Argentine submarine found on bottom of Atlantic Ocean after year of searching

The submarine was lost on Nov. 15, 2017.

November 18, 2018, 1:21 AM

BUENOS AIRES, Argentina -- An Argentine submarine that went missing almost exactly one year ago has been found at the bottom of the Atlantic Ocean.

The Argentine Navy and Defense Ministry confirmed late Friday evening that the remains of the ARA San Juan submarine had been located in the south Atlantic Ocean at a depth of about 800 meters (approximately a half mile), about 700 miles due east of the Argentine city of Puerto Madryn.

The families of the 44 crew members who perished in the accident have been summoned to Mar del Plata Naval Base to be officially informed this weekend.

Officials in the South American country lost radio contact with the San Juan on Nov. 15, 2017 and were unable to locate the missing sub in following days and months. President Mauricio Macri declared a period of mourning starting on Saturday.

"Their sense of purpose, their sacrifice and self-giving for the nation, should inspire us all," Macri said, in Spanish, according to The Associated Press. "They are an example of life for all Argentines. As a homage to all of them, we will declare national mourning for three days."

Antonio Niz, father of first Corporal Luis Niz, holds a collage of images of his son, a crew member of the missing ARA San Juan submarine, as family members stand outside Russia's embassy in Buenos Aires, Argentina, Monday, Jan. 15, 2018.

The sub was discovered Friday by U.S. company Ocean Infinity, which was in charge of the search operation. The company sent out mini-submarines to the seabed and one returned with definitive photo evidence of the wreckage of the submarine. In the deal the Houston-based company made with the Argentine government, finding the wreckage of the submarine would trigger a payment of $7.5 million.

The same company struck a similar deal with the Malaysian government to find Malaysia Airlines flight 370 earlier this year -- but came up empty in its search.

Utilizing the Norwegian ship Seabed Constructor, the 40-member team of specialists from Ocean Infinity set sail on Sept. 8 and were on their last day of work before heading back to port when they received indications of a 60-meter long wreckage or geological formation at a depth of 800 meters. They had already studied two dozen other such possibilities to no avail.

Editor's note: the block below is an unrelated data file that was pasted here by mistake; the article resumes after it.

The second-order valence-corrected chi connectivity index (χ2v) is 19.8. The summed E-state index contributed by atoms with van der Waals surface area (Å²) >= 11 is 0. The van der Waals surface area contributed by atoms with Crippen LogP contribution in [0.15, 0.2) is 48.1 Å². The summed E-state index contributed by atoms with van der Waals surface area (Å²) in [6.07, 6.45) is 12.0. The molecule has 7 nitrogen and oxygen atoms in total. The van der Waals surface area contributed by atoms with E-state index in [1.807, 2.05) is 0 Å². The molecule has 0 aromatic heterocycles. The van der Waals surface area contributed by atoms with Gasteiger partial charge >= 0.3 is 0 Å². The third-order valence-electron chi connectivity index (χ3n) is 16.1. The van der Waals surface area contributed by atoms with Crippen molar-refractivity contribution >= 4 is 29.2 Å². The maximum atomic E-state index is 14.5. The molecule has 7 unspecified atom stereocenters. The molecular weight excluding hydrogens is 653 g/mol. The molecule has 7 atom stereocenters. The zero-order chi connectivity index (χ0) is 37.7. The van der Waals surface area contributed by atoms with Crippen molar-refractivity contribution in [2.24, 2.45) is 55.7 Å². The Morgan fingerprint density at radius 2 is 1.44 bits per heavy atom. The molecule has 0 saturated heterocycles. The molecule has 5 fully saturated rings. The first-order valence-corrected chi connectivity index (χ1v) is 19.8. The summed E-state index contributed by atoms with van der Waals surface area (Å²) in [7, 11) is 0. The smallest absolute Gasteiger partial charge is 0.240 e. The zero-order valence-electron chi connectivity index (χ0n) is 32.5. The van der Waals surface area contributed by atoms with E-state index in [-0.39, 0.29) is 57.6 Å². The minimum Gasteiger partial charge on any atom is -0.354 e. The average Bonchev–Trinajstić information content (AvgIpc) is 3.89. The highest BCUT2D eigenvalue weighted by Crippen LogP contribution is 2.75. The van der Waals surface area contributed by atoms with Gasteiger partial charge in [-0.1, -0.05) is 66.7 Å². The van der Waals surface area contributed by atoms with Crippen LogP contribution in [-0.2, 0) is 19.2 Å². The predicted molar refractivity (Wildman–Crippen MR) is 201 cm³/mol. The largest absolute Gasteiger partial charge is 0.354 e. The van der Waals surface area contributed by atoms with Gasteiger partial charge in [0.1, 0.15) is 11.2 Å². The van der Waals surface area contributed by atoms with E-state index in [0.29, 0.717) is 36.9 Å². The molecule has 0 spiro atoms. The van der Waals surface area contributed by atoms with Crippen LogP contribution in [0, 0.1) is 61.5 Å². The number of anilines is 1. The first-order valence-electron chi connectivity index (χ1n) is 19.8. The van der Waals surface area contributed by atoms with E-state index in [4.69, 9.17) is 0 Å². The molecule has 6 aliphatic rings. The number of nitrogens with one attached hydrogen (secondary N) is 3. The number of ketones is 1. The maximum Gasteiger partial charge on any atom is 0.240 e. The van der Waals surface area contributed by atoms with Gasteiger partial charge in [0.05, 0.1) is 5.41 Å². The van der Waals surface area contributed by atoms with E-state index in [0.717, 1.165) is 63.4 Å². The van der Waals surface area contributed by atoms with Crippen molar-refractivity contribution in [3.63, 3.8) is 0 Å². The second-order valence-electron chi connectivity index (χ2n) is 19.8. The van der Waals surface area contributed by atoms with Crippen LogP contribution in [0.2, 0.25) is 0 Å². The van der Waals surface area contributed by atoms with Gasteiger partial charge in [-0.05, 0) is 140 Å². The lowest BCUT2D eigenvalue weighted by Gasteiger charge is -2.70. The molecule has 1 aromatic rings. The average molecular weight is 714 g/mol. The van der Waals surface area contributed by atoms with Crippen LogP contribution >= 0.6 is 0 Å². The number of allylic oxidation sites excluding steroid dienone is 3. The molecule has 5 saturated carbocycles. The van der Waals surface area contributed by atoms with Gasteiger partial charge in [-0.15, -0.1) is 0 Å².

This undated photo provided by the Argentina Navy shows an ARA San Juan, a German-built diesel-electric vessel, docked in Buenos Aires, Argentina.
Argentina Navy via AP

Three personnel from the Argentine Navy and four persons representing the families were also on board Ocean Infinity's search vessel. Luis Tagliapietra, father of missing crew member Alejandro, told ABC News just two days ago that he was tired and frustrated as the ship began to head back to port after over two months of searching.

Attempts at communication with Tagliapietra or other family members aboard the search vessel were unsuccessful on Friday night.

The federal judge investigating the San Juan accident, Marta Yáñez, was optimistic about the potential for research into the disaster with the newly discovered images: "It's one thing to do guesswork, it's a whole different matter to analyze the images we have so specialists can assess what really happened."

Relatives of the ARA San Juan crew with hands chained look on during a protest in front of the Casa Rosada demanding the government to continue the search for the lost submarine on June 28, 2018 in Buenos Aires.
Patrick Haar/Getty Images

A number of naval officials are under investigation for allegedly allowing the submarine to go on an extended mission when they had been warned of mechanical problems that warranted immediate attention, according to testimony in federal court.

Adm. Marcelo Srur, the head of the Argentine Navy, was axed last December in the wake of the submarine going missing.

The ship was taking part in a military exercise at the time it lost contact, and had just seven days worth of oxygen on board.